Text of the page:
Mohammed Walid Grine’s translation of Kateb Yacine’s short work on the chronology of anti-imperialist struggle

As the feudal lords who betrayed Abdelkader[1] gave up the struggle, they served the French, like they had served the Turks or the Romans before. A century of enslavement seemed to have put an end to the thousand years resistance of the Algerian people, on this land that apparently seemed nameless and without a history that was called ‘Rome’s wheat basket’, before it became the paradise of colonists and oil tankers. Caids and Bashaghas[2] were their watchdogs. The bourgeois and petty bourgeois ‘elites’ formed by the occupant sank into treason. Those gentlemen, doctors and pharmacists had not the honor of restoring the national flag. They cried over Algeria as if it was dead, buried by them, in the accusing graveyard of lost illusions.

The national flag was restored once again by the people’s war, a thousand years war, sometimes open and declared, sometimes secret and underground, the everyday war of the landless peasant, of the proletarian without motherland. The expatriate workers raised once and for all the national flag. They were the fellows of uncle Ho[3], who founded in Paris L’Etoile Nord-Africaine, the first organization that fought in France for the independence of our land.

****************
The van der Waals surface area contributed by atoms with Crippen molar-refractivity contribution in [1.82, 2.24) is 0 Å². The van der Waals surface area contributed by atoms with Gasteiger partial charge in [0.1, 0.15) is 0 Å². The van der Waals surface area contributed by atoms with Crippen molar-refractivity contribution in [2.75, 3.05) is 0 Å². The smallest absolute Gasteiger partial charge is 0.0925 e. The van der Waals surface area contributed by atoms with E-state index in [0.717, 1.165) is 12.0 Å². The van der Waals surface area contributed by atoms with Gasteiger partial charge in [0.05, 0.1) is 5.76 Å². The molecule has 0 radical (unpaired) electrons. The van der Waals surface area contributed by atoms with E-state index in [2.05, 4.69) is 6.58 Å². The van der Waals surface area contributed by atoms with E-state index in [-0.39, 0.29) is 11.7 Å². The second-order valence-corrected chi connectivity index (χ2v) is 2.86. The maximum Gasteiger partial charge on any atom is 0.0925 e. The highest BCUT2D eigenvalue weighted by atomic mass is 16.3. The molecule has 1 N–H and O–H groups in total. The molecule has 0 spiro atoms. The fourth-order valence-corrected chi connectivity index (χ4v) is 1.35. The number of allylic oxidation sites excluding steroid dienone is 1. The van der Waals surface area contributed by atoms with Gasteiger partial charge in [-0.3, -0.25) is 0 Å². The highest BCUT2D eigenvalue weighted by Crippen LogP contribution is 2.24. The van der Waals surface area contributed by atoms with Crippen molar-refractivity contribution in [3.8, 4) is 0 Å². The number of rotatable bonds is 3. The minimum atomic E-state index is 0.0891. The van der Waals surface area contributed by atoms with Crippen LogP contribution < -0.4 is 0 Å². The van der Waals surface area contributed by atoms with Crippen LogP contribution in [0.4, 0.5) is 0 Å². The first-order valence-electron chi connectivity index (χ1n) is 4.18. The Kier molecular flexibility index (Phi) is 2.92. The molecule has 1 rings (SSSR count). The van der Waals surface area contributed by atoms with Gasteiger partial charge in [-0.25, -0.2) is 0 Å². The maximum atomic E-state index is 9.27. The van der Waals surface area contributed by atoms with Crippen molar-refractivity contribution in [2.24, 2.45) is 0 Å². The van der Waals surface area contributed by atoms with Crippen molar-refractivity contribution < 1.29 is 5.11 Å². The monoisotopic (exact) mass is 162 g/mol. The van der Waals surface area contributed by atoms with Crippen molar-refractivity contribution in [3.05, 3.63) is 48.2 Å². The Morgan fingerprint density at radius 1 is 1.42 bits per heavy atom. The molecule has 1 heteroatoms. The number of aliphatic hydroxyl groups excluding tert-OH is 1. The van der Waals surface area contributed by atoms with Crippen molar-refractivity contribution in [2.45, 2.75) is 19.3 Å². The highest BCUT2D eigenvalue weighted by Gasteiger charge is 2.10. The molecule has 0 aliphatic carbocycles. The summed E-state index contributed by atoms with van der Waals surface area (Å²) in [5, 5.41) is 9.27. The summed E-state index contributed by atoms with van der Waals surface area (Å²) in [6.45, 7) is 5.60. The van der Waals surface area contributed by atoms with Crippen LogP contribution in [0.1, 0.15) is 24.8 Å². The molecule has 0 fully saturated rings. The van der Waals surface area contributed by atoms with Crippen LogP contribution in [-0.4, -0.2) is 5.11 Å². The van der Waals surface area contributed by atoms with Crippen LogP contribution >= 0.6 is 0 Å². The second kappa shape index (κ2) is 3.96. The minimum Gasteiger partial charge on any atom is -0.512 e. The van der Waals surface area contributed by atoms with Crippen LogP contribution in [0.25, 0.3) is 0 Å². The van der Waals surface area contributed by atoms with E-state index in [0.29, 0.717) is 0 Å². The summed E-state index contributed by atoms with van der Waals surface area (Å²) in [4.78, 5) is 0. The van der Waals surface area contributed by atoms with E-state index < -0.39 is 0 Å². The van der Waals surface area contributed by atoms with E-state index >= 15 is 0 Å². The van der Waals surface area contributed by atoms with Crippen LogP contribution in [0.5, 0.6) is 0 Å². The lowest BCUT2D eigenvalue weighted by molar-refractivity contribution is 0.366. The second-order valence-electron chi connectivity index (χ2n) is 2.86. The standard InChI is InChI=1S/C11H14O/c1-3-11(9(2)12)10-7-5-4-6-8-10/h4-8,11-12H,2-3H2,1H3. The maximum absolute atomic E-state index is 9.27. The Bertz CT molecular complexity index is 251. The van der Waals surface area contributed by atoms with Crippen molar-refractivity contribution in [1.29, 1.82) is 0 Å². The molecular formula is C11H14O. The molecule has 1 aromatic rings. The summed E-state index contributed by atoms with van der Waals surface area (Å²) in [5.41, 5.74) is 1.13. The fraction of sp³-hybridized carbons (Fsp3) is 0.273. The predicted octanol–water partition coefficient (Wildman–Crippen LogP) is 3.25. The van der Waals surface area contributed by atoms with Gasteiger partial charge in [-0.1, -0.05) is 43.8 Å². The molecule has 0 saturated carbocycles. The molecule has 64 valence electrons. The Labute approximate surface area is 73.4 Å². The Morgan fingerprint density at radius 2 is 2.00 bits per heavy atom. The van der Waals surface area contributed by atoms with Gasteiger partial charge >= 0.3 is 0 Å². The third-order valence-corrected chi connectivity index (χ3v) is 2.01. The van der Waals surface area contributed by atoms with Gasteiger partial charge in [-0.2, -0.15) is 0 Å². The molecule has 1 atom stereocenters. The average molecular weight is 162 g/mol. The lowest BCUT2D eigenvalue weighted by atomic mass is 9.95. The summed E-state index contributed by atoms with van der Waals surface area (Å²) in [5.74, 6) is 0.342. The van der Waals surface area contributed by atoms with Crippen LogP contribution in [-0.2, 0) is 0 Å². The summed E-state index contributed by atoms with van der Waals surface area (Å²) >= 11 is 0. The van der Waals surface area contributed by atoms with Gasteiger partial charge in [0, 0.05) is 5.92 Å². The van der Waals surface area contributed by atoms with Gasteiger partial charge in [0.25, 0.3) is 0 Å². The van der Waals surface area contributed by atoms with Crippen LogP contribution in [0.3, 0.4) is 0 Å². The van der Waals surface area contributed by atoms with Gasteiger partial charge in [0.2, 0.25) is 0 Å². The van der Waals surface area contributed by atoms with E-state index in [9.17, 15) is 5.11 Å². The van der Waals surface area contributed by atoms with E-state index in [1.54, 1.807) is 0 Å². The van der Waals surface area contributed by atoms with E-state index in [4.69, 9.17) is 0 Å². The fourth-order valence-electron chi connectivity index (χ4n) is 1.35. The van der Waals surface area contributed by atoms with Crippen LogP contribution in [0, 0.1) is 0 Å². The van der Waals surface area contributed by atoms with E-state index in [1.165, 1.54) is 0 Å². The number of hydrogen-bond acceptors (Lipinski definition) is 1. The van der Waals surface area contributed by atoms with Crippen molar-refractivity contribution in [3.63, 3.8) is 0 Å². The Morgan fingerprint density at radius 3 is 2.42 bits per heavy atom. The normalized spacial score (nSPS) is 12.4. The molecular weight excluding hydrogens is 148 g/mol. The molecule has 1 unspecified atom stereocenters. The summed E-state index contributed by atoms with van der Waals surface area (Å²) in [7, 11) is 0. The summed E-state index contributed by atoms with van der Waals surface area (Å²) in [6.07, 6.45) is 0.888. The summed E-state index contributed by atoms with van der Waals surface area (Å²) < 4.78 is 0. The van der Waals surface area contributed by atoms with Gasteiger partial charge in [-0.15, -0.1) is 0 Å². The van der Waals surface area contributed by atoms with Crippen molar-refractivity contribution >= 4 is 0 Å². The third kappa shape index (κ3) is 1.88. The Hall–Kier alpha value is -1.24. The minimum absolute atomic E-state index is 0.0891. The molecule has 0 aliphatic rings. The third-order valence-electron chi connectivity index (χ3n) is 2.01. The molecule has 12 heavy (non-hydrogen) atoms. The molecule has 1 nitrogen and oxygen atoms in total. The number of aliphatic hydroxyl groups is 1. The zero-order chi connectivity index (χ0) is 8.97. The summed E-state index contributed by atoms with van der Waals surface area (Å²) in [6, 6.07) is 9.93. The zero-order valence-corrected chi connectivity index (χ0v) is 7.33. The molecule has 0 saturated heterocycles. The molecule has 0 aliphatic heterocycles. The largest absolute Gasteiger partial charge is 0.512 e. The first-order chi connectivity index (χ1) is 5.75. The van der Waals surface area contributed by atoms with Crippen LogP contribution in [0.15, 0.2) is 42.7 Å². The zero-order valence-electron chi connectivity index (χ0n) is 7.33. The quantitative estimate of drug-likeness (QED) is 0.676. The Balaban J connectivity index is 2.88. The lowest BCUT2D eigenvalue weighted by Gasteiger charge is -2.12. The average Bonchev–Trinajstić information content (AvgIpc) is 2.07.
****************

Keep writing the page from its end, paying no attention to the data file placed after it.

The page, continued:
The humble founders of L’Etoile who dared defy the great imperialistic power in mainland France made their junction with the new forces of the international proletariat. It is in this way that the socialist revolution of October gave birth to Dien Bien Phu[4], and it is in this way that Dien Bien Phu gave birth to the 1st of November 1954[5]. It is in this way that Cuba gave birth to Chile and Nicaragua.

‘In quick succession, thunder stirs up the veils of the mist, and germinates the seeds’, says the poem of uncle Ho.


*Kateb Yacine: Algerian socialist writer and poet. Was one of the founding fathers of the modern Algerian novel written in French. His major literary work is the novel ‘Nedjma’ (Star in Arabic) published in 1956, during Algeria’s national independence war.

Translated (from French) by: Mohamed Walid Grine, Algerian writer and translator, professor of translation at the State’s Institute for Translation (University of Algiers 2)


[1] Emir (Prince) Abdelkader (1808-1883): one the greatest leaders of the Algerian national resistance against the French colonialist army when it invaded Algeria in 1830. Emir Abdelkader formed up a state in western and central Algeria (the Emirate of Abdelkader) and an army and fought against the French colonialists from 1832 till his capitulation in 1847. (translator’s note)

[2] Titles of feudal lords in Algeria) who oppressed and enslaved the Algerian peasants. They collaborated with the French occupying authorities during all the colonial period. (translator’s note

[3] Ho Chi Minh (translator’s note)

[4] Referring to the decisive victory of the Viet Minh in May 1954 over the French colonialist troops in Vietnam. Dien Bien Phu is the name of a major battle in Vietnam’s national independence war. (translator’s note)

[5] Algeria’s national independence war (1954-1962) broke out on November the 1st 1954. (translator’s note)